Therein lays our problem. At the moment, we have no candidate for peace and prosperity at the top of the ticket. But we need candidates of that sort at any level if we are to unite and mobilize a left-progressive base in 2012. We have the negative motivator of a possible Tea Party win, but only if we take them seriously. But we need more than that. We need candidates that will fight positively for what working-class people need, not what Wall Street needs. The People's Budget of the Congressional Progressive Caucus is a good starting point. We'll have some candidates who will back it, but we'll need them placed in the states with clout in electoral votes. We don't have enough at the moment.

Don't expect much help from the Blue Dog and upper crust Democrats. No matter how you slice it, it's going to be a tough fight. So organize your co-workers and neighbors independently, and prepare for some fierce battles.


Wednesday, August 17, 2011

Money for War vs. Money for Jobs

True Cost of US Wars Unknown

By Nancy A. Youssef
Beaver County Peace Links via McClatchy Newspapers

The Pentagon says it spends about $9.7 billion per month, but its cryptic accounting system hides the true price tag of the two wars.

Aug 16, 2011 - When congressional cost-cutters meet later this year to decide on trimming the federal budget, the wars in Afghanistan and Iraq could represent juicy targets. But how much do the wars actually cost the US taxpayer?

Nobody really knows.

Yes, Congress has allotted $1.3 trillion for war spending through fiscal year 2011 just to the Defense Department. There are long Pentagon spreadsheets that outline how much of that was spent on personnel, transportation, fuel and other costs. In a recent speech, President Barack Obama assigned the wars a $1 trillion price tag.

But all those numbers are incomplete. Besides what Congress appropriated, the Pentagon spent an additional unknown amount from its $5.2 trillion base budget over that same period. According to a recent Brown University study, the wars and their ripple effects have cost the United States $3.7 trillion, or more than $12,000 per American.

Lawmakers remain sharply divided over the wisdom of slashing the military budget, even with the United States winding down two long conflicts, but there's also a more fundamental problem: It's almost impossible to pin down just what the US military spends on war.

To be sure, the costs are staggering.

According to Defense Department figures, by the end of April the wars in Iraq and Afghanistan - including everything from personnel and equipment to training Iraqi and Afghan security forces and deploying intelligence-gathering drones - had cost an average of $9.7 billion a month, with roughly two-thirds going to Afghanistan. That total is roughly the entire annual budget for the Environmental Protection Agency.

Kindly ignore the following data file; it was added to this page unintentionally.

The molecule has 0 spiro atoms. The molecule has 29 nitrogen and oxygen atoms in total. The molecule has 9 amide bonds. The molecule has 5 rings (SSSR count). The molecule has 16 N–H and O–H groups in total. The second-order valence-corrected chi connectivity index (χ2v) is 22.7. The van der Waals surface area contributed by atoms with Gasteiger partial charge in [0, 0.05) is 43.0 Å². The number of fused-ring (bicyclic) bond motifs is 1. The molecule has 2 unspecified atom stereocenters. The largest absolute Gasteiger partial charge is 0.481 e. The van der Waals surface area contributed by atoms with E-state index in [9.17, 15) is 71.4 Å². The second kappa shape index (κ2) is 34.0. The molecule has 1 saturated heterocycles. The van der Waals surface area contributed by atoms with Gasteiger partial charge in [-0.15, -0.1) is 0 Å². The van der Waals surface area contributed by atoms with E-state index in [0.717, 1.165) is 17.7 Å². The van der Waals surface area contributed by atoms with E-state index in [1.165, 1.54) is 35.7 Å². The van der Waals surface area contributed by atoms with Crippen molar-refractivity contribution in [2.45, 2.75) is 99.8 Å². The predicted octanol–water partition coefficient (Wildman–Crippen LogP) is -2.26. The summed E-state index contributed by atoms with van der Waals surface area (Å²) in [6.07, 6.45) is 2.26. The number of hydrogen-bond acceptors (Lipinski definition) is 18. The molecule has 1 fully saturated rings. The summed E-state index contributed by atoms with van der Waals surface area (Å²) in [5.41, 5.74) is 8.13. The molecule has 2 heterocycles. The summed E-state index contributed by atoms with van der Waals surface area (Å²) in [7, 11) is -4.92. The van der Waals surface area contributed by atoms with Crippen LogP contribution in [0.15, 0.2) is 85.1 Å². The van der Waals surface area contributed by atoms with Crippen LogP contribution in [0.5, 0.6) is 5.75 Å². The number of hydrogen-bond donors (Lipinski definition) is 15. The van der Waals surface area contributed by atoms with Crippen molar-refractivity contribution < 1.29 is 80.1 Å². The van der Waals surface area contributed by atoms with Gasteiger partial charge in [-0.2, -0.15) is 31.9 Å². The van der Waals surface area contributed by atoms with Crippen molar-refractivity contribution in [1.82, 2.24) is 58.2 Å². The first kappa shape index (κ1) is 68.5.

To compare, it would take the State Department - with its annual budget of $27.4 billion - more than four months to spend that amount. NASA could have launched its final shuttle mission in July, which cost $1.5 billion, six times for what the Pentagon is allotted to spend each month in those two wars.


Thursday, August 11, 2011

‘My City of Ruins’ from Bruce Springsteen, Telling It Like It Is…Pass it on!


It's time for a Main Street Contract for the American People. National Nurses United has embarked on a campaign to reverse national priorities and policies that have placed the interests of Wall Street over the crisis facing American families today. The goal is to chart a new contract for the American people — for a better life today and a more secure future for our children and future generations.


Tuesday, August 2, 2011

‘Deal’ Vote Reveals Lay of the Land

House Backs Debt Deal, But Dems Split

With 95 'Conscience' Democrats Voting 'No'

By John Nichols
Progressive America Rising via The Nation

August 1, 2011 - House Minority Leader Nancy Pelosi reportedly told members of the House Democratic Caucus to vote their "individual consciences" when they were asked to approve the debt-celing deal cobbled together by the Obama White House and congressional Republicans.

Consciences divided evenly, with 95 Democrats opposed the compromise agreement while 95 supported it in a Monday evening vote that saw the measure pass primarily on the basis of Republican backing —despite the fact that this was a deal promoted aggressively by a Democratic White House.

The final tally was 269 in favor, 161 opposed [1].

Republicans generally backed the deal, with 174 voting "yes" while 66 voted "yes."

Democrats were far more closely divided, with widespread opposition to what Congressional Progressive Caucus co-chair Keith Ellison, D-Minnesota, described as a violation of "core Democratic ideals."

While Pelosi cast her own viote in favor of the agreement, she did not "whip" her fellow Democrats to back the deal during a marathon caucus meeting Monday. The former speaker outlined the consequences of a default by the federal government if an agreement to raise the debt ceiling is not reached. But North Carolina Congressman G.K. Butterfield, who attended the caucus session said Pelosi avoided pressuring House Democrats to fall in line with the Democrats in the White House. "She toldus to leave it to our individual consciences," Butterfield told reporters.

With the House vote done, the Senate will be vote Tuesday on the deal, which proposes radical cuts in federal programs—cuts that some fear will ultimately threaten Medicare and other Democratic “legacy” programs—in return for raising the nation’s debt ceiling.